Tuesday, April 16, 2024
    HomeBusinessChina loan prime rates, Nikkei 225

    China loan prime rates, Nikkei 225

    An Hour Ago

    China’s state-owned banks steps in to stem sliding yuan: Reuters

    China’s state-owned banks stepped in to sell dollars on Tuesday in their bid to stem the slide in yuan following a cut to the country’s key five-year loan prime rate, according to a Reuters report that cited sources with knowledge of the matter.

    The country’s state banks were swapping yuan for dollars in the onshore swap market before selling the greenbacks in the spot market to arrest the slide in the yuan, the report stated.

    Yuan was trading at 7.198 against the dollar in the spot market.

    — Reuters

    2 Hours Ago

    Mining giant BHP’s half-year profit beats expectations

    See Chart…

    BHP shares in the past 3 months

    BHP’s net income for the reported period, however, slumped 86% year on year largely due to a slide in nickel prices as a result of oversupply in the market.

    Shares of BHP were down 1.35%.

    —Lee Ying Shan

    4 Hours Ago

    Australia’s Star Entertainment plunges to record low on second inquiry into casino

    5 Hours Ago

    China boosts property funding with first cut in key loan rate since June

    China’s central bank has cut the benchmark five-year loan prime rate for the first time since June, while leaving the one-year tenure unchanged.

    The Chinese central bank kept its one-year loan prime rate — the peg for most household and corporate loans in China — unchanged at 3.45%. It cut the five-year loan rate — the peg for most mortgages — by 25 basis points to 3.95%, according to a statement Tuesday from the People’s Bank of China.

    “I think this time the 25 basis point cut, from my perspective, [is] definitely a very positive sign,” said William Ma, chief investment officer of Grow Investment Group, adding that the government and regulators are showing that the banks are in good fiscal health.

    —Clement Tan, Lee Ying Shan

    5 Hours Ago

    Oil prices trade mixed on jitters after Houthi missile attack prompts crew to abandon ship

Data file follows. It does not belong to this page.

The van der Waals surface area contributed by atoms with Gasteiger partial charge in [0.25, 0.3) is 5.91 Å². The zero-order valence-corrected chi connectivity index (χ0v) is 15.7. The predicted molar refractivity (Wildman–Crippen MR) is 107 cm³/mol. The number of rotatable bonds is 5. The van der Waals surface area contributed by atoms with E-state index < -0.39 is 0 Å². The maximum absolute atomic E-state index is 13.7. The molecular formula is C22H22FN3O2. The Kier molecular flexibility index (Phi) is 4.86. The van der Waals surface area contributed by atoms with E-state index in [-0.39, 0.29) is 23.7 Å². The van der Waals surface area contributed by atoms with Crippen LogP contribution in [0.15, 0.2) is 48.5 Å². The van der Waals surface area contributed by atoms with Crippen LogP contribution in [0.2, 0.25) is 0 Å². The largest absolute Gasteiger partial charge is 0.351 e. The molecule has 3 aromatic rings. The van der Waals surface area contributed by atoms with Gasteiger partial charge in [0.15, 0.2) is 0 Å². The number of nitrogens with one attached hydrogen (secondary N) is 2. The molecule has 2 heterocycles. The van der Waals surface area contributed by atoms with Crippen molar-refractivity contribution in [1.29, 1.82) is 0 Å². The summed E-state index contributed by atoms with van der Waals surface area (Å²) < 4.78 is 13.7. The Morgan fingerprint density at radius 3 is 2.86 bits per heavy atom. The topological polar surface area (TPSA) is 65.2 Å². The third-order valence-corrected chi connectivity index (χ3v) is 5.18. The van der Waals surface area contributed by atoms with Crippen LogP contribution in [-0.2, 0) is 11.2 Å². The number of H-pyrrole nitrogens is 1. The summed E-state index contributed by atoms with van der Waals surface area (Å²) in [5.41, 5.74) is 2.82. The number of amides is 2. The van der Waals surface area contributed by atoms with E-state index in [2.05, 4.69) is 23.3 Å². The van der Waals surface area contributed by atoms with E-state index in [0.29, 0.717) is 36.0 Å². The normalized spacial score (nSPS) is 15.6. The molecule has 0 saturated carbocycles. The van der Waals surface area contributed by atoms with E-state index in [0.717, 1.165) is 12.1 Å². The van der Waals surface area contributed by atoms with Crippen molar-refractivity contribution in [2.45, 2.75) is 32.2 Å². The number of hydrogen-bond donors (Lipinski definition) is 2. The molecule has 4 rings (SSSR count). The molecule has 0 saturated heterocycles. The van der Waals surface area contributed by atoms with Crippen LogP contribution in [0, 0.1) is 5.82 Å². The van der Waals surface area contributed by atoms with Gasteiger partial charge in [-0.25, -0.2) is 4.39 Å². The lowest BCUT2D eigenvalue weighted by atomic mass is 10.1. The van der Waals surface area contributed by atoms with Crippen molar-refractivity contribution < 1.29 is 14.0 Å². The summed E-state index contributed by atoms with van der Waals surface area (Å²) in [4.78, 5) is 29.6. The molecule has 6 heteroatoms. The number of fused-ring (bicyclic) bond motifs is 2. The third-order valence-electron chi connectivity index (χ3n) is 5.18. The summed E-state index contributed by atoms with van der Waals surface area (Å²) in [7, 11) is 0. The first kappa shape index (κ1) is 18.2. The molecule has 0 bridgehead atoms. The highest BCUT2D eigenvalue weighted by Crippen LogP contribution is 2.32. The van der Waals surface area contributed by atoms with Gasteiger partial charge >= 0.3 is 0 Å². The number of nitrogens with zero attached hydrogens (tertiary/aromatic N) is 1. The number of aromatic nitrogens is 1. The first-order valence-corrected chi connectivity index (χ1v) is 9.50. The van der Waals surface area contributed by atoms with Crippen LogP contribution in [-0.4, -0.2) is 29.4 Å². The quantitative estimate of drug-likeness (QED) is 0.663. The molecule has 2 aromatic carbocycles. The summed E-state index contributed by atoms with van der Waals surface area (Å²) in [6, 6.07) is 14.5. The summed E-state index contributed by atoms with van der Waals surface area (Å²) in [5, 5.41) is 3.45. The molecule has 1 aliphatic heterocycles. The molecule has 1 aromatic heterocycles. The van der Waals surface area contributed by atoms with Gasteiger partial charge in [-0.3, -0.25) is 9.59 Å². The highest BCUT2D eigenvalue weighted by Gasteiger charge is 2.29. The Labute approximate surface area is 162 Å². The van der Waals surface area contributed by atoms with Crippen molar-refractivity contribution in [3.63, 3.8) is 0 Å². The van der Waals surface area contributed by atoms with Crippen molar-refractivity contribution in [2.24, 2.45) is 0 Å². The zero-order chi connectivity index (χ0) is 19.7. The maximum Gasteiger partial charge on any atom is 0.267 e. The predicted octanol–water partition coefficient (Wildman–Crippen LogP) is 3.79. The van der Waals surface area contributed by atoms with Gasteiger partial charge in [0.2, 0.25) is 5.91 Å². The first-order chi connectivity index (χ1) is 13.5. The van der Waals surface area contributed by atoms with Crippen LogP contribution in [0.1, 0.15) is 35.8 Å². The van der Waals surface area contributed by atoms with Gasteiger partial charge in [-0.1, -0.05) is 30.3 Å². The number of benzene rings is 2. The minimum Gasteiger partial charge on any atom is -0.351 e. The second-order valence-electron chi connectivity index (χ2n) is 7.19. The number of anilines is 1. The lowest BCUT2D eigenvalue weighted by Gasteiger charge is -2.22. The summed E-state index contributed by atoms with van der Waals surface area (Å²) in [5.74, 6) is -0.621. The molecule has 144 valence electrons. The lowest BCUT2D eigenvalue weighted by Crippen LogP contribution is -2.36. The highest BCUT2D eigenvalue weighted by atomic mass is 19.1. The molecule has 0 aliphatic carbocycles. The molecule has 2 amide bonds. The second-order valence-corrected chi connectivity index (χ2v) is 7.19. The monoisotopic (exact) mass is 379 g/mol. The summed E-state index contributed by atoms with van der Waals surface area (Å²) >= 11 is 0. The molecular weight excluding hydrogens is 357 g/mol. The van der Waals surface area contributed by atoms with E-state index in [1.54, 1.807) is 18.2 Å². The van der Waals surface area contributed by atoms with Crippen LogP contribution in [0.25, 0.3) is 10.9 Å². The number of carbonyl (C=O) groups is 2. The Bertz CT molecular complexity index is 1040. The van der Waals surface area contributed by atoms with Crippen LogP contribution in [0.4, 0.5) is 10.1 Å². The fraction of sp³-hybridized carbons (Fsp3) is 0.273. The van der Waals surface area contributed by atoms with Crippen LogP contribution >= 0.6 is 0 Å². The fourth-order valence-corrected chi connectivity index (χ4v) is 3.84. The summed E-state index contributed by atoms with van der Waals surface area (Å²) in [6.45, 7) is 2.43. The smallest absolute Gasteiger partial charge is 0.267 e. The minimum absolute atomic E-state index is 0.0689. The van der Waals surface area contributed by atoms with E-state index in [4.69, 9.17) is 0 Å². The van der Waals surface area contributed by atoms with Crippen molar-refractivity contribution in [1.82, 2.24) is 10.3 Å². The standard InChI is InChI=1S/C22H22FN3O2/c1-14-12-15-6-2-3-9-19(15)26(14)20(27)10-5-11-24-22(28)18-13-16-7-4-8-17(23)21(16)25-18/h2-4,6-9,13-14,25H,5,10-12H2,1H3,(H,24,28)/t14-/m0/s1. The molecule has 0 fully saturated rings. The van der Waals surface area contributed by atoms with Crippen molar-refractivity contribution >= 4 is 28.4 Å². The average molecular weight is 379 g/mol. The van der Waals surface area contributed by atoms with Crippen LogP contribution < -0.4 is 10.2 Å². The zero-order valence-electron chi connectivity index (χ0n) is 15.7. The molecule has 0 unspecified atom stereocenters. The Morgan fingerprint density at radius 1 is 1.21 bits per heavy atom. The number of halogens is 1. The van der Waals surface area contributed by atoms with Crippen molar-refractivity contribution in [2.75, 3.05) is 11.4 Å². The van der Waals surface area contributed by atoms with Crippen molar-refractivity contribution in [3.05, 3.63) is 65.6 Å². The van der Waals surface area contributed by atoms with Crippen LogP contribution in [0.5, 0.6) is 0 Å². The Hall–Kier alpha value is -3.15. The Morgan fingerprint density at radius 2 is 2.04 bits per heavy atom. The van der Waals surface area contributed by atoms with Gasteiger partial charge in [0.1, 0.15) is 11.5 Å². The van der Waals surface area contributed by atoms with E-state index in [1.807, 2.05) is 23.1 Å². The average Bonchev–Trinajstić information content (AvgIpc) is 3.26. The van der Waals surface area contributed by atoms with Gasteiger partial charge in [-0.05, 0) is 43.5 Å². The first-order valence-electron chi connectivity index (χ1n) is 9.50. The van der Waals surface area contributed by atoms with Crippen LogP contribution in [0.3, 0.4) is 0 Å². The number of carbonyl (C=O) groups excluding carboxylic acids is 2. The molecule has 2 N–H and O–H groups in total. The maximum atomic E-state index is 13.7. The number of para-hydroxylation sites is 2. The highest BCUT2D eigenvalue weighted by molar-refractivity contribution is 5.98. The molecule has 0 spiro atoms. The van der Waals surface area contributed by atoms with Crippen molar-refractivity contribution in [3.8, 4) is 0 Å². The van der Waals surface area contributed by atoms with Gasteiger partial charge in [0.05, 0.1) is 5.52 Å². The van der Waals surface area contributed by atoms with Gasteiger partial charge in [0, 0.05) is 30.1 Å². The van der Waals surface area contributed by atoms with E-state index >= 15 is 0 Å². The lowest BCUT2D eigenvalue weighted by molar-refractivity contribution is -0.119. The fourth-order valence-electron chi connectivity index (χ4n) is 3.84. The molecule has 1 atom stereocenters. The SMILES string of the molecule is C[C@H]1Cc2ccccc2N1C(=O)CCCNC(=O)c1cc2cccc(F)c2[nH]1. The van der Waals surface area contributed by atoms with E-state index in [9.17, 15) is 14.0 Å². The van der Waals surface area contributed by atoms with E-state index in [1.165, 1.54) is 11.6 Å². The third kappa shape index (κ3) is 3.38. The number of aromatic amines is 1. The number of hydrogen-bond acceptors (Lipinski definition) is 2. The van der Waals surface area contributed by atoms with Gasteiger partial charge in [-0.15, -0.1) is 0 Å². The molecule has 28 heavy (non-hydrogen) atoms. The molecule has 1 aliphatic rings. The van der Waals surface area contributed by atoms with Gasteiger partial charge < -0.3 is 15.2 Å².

Oil prices were mixed after Iran-backed Houthi militant group on Sunday damaged a ship offshore Yemen, prompting its crew to abandon the vessel in the latest escalation of maritime tensions that have disrupted key trade routes in the Red Sea.

    Global benchmark Brent traded 0.19% lower at $83.4 a barrel, while the U.S. West Texas Intermediate futures stood 0.33% higher at $79.45 per barrel.

    The wider commodity markets have appeared to “shrug off” the Red Sea attacks thus far, Oxford Economics wrote in a note following the aftermath of the attack.

    “Commodity markets have barely reacted to Red Sea attacks, and we think the impact on prices will be minimal,” the note read. That being said, it highlighted that the product “most at risk” is jet fuel, owing to the high share of the product transiting the Red Sea.

    —Lee Ying Shan

    6 Hours Ago

    RBA says it will take ‘some time’ for inflation to return to target, considered hiking rates

    The Reserve Bank of Australia said it will take “some time” for inflation to return to target before the central bank can rule out another interest rate hike, according to minutes of its board meeting earlier in the month.

    “Members noted that it would take some time before they could have sufficient confidence that inflation would return to target within a reasonable timeframe,” the minutes said, adding that members also considered considered whether to raise the cash rate target by a further 25 basis points.

    The RBA held rates steady in its recent decision.

    —Lee Ying Shan

    6 Hours Ago

    CNBC Pro: Morningstar strategist names 3 under-the-radar picks for the current ‘stock picker market’

    Equity markets have had a good start to the year, with the S&P 500 benching crossing 5,000 in the past month. However, ongoing political tensions and uncertainty over when the U.S. Federal Reserve will cut interest rates have raised questions about which sectors will perform strongly — leading a number of market players to say 2024 is a stock picker’s year.

    Morningstar’s chief markets strategist, David Sekera, agrees. He said it’s “always a stock picker’s market,” but that this is even more pertinent this year.

    He also named three under-the-radar stocks he likes right now.

    CNBC Pro subscribers can read more here.

    — Amala Balakrishner

    6 Hours Ago

    Xpeng plans to hire 4,000 people, invest in AI as CEO warns intense EV rivalry

    Xpeng plans to hire 4,000 new people and invest in artificial intelligence technology, according to the company’s CEO He Xiaopeng.

    He also warned of intense competition in the electric vehicle space which could end in a “bloodbath.”

    He said in a letter to employees on Sunday that the company will invest a total of 3.5 billion Chinese yuan ($486.2 million) in the research and development of artificial intelligence technology focused on “intelligent driving.”

    — Arjun Kharpal

    14 Hours Ago

    Europe stocks close higher

    European stocks nudged higher Monday, with the Stoxx 600 index up 0.17% after gaining 1.4% last week.

    The U.K.’s FTSE 100 was up 0.22%, though France’s CAC 40 was flat and Germany’s DAX fell 0.15%.

    See Chart…

    Stoxx 600 index.

    6 Hours Ago

    CNBC Pro: ‘Hidden gems’: UBS names 5 global small-cap stocks — giving one 77% upside

    7 Hours Ago

    S&P 500 and Dow futures are near flat

    Futures connected to the S&P 500 and Dow were both little changed shortly after 6 p.m. ET Monday night. Nasdaq 100 futures inched higher by 0.2%.

    — Alex Harring



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